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Learning objectives

  • Compare the method of development, use, and characteristics of monoclonal and polyclonal antibodies
  • Explain the nature of antibody cross-reactivity and why this is less of a problem with monoclonal antibodies

Part 1

In an unfortunate incident, a healthcare worker struggling with addiction was caught stealing syringes of painkillers and replacing them with syringes filled with unknown substances. The hospital immediately fired the employee and had him arrested; however, two patients that he had worked with later tested positive for HIV.

While there was no proof that the infections originated from the tainted syringes, the hospital’s public health physician took immediate steps to determine whether any other patients had been put at risk. Although the worker had only been employed for a short time, it was determined that he had come into contact with more than 1300 patients. The hospital decided to contact all of these patients and have them tested for HIV.

  • Why does the hospital feel it is necessary to test every patient for HIV?
  • What types of tests can be used to determine if a patient has HIV?

Jump to the next Clinical Focus box.

In addition to being crucial for our normal immune response, antibodies provide powerful tools for research and diagnostic purposes. The high specificity of antibodies makes them an excellent tool for detecting and quantifying a broad array of targets, from drugs to serum proteins to microorganisms. With in vitro assays , antibodies can be used to precipitate soluble antigens, agglutinate (clump) cells, opsonize and kill bacteria with the assistance of complement, and neutralize drugs, toxins, and viruses.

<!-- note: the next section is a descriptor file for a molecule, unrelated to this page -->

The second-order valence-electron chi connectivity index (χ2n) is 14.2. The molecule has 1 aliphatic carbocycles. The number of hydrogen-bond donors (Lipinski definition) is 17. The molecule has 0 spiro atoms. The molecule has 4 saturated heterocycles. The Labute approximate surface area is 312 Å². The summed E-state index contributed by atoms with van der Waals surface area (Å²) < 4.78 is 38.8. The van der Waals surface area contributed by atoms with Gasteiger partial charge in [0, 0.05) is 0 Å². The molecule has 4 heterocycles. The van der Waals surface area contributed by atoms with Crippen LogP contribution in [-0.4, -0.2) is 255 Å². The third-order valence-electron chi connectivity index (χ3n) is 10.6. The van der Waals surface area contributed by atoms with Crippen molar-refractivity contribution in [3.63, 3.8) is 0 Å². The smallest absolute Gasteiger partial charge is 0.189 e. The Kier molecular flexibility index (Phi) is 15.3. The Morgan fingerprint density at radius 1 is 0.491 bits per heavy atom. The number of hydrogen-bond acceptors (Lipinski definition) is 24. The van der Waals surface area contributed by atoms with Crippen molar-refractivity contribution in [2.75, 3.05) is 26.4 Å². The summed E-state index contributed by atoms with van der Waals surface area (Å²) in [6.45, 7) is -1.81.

An antibody’s specificity results from the antigen-binding site formed within the variable regions —regions of the antibody that have unique patterns of amino acids that can only bind to target antigens with a molecular sequence that provides complementary charges and noncovalent bonds. There are limitations to antibody specificity, however. Some antigens are so chemically similar that cross-reactivity occurs; in other words, antibodies raised against one antigen bind to a chemically similar but different antigen. Consider an antigen that consists of a single protein with multiple epitopes ( [link] ). This single protein may stimulate the production of many different antibodies, some of which may bind to chemically identical epitopes on other proteins.

Cross-reactivity is more likely to occur between antibodies and antigens that have low affinity or avidity . Affinity, which can be determined experimentally, is a measure of the binding strength between an antibody's binding site and an epitope, whereas avidity is the total strength of all the interactions in an antibody-antigen complex (which may have more than one bonding site). Avidity is influenced by affinity as well as the structural arrangements of the epitope and the variable regions of the antibody. If an antibody has a high affinity/avidity for a specific antigen, it is less likely to cross-react with an antigen for which it has a lower affinity/avidity.